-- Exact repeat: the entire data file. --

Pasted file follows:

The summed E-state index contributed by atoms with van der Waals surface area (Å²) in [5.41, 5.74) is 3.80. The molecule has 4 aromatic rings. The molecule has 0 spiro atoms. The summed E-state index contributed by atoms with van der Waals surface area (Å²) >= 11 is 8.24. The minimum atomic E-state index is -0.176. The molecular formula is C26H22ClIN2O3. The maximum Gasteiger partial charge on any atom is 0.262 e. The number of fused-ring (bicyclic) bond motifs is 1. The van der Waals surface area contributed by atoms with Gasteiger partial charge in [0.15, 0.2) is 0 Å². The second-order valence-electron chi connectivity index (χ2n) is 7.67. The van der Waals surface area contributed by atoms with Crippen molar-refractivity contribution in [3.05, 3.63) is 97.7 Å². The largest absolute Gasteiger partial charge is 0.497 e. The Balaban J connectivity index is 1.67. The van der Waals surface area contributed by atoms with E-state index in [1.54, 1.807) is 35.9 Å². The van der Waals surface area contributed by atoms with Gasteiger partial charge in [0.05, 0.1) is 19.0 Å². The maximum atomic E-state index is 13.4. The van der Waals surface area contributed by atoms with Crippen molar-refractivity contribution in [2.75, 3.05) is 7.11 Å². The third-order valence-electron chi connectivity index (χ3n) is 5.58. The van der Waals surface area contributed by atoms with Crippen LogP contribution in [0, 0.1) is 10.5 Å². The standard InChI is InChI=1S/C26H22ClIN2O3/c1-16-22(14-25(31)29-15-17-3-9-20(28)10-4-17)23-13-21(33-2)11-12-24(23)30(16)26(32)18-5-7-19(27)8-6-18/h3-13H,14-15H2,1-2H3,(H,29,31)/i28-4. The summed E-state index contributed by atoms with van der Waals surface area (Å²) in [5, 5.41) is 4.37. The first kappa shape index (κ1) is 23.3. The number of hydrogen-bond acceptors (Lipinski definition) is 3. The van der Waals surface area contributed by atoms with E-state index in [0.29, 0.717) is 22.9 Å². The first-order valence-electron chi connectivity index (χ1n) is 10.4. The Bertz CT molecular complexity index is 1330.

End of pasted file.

The summed E-state index contributed by atoms with van der Waals surface area (Å²) in [5.41, 5.74) is 3.80. The molecule has 4 aromatic rings. The molecule has 0 spiro atoms. The summed E-state index contributed by atoms with van der Waals surface area (Å²) >= 11 is 8.24. The minimum atomic E-state index is -0.176. The molecular formula is C26H22ClIN2O3. The maximum Gasteiger partial charge on any atom is 0.262 e. The number of fused-ring (bicyclic) bond motifs is 1. The van der Waals surface area contributed by atoms with Gasteiger partial charge in [0.15, 0.2) is 0 Å². The second-order valence-electron chi connectivity index (χ2n) is 7.67. The van der Waals surface area contributed by atoms with Crippen molar-refractivity contribution in [3.05, 3.63) is 97.7 Å². The largest absolute Gasteiger partial charge is 0.497 e. The Balaban J connectivity index is 1.67. The van der Waals surface area contributed by atoms with E-state index in [1.54, 1.807) is 35.9 Å². The van der Waals surface area contributed by atoms with Gasteiger partial charge in [0.05, 0.1) is 19.0 Å². The maximum atomic E-state index is 13.4. The van der Waals surface area contributed by atoms with Crippen molar-refractivity contribution in [2.75, 3.05) is 7.11 Å². The third-order valence-electron chi connectivity index (χ3n) is 5.58. The van der Waals surface area contributed by atoms with Crippen LogP contribution in [0, 0.1) is 10.5 Å². The standard InChI is InChI=1S/C26H22ClIN2O3/c1-16-22(14-25(31)29-15-17-3-9-20(28)10-4-17)23-13-21(33-2)11-12-24(23)30(16)26(32)18-5-7-19(27)8-6-18/h3-13H,14-15H2,1-2H3,(H,29,31)/i28-4. The summed E-state index contributed by atoms with van der Waals surface area (Å²) in [5, 5.41) is 4.37. The first kappa shape index (κ1) is 23.3. The number of hydrogen-bond acceptors (Lipinski definition) is 3. The van der Waals surface area contributed by atoms with E-state index in [0.29, 0.717) is 22.9 Å². The first-order valence-electron chi connectivity index (χ1n) is 10.4. The Bertz CT molecular complexity index is 1330.